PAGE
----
Newspaper Coverage and Public Opinion in Hong Kong : A Time‐Series Analysis of Media Priming

Research output: Journal Publications and Reviews (RGC: 21, 22, 62)21_Publication in refereed journalpeer-review

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Original languageEnglish
Pages (from-to)231-246
Journal / PublicationPolitical Communication
Issue number2
Publication statusPublished - 1996


Based on the psychological model of media priming, we examine the potentially strong link between news content and public opinion about Governor Patten's democratization plan for Hong Kong. Similar to previous priming studies, we hypothesized that an increase in the amount of media coverage of Patten's political reform plan would cause the public to assign more weight to the issue when evaluating the governor's overall performance. To validate the priming hypothesis in a nonexperimental setting, this study uses time‐series data obtained from 52 weekly public opinion polls, coupled with content analysis of three leading newspapers in Hong Kong between October 1992 and October 1993. The findings provide strong evidence supporting the media priming theory on an aggregate data level. Newspaper coverage of Patten's reform plan greatly inflated the relative importance of his proposal in the public's evaluation of his overall performance, with a 1‐week delay. The priming hypothesis survived a stringent test of several rival factors, including autocorrelation, the influence of the economy, and other important real‐world events.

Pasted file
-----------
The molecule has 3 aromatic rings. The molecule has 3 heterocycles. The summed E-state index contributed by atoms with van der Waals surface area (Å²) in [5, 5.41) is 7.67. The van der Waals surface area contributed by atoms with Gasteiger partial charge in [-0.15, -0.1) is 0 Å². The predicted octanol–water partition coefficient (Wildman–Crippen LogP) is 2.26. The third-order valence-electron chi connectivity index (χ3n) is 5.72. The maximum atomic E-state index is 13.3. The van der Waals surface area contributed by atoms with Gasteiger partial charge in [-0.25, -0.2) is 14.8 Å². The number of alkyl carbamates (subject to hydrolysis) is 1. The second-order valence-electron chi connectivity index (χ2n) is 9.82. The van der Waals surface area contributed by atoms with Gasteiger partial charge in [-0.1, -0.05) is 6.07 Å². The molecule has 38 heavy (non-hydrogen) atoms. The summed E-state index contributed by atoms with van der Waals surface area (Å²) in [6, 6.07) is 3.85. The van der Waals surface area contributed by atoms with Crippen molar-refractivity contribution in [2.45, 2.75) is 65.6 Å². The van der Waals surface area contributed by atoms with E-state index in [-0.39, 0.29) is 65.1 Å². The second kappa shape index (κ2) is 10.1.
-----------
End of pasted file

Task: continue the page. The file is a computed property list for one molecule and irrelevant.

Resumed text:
Research Area(s)

  • Candidate images, Hong Kong, Media priming, Polls, Public opinion, Time‐series analysis

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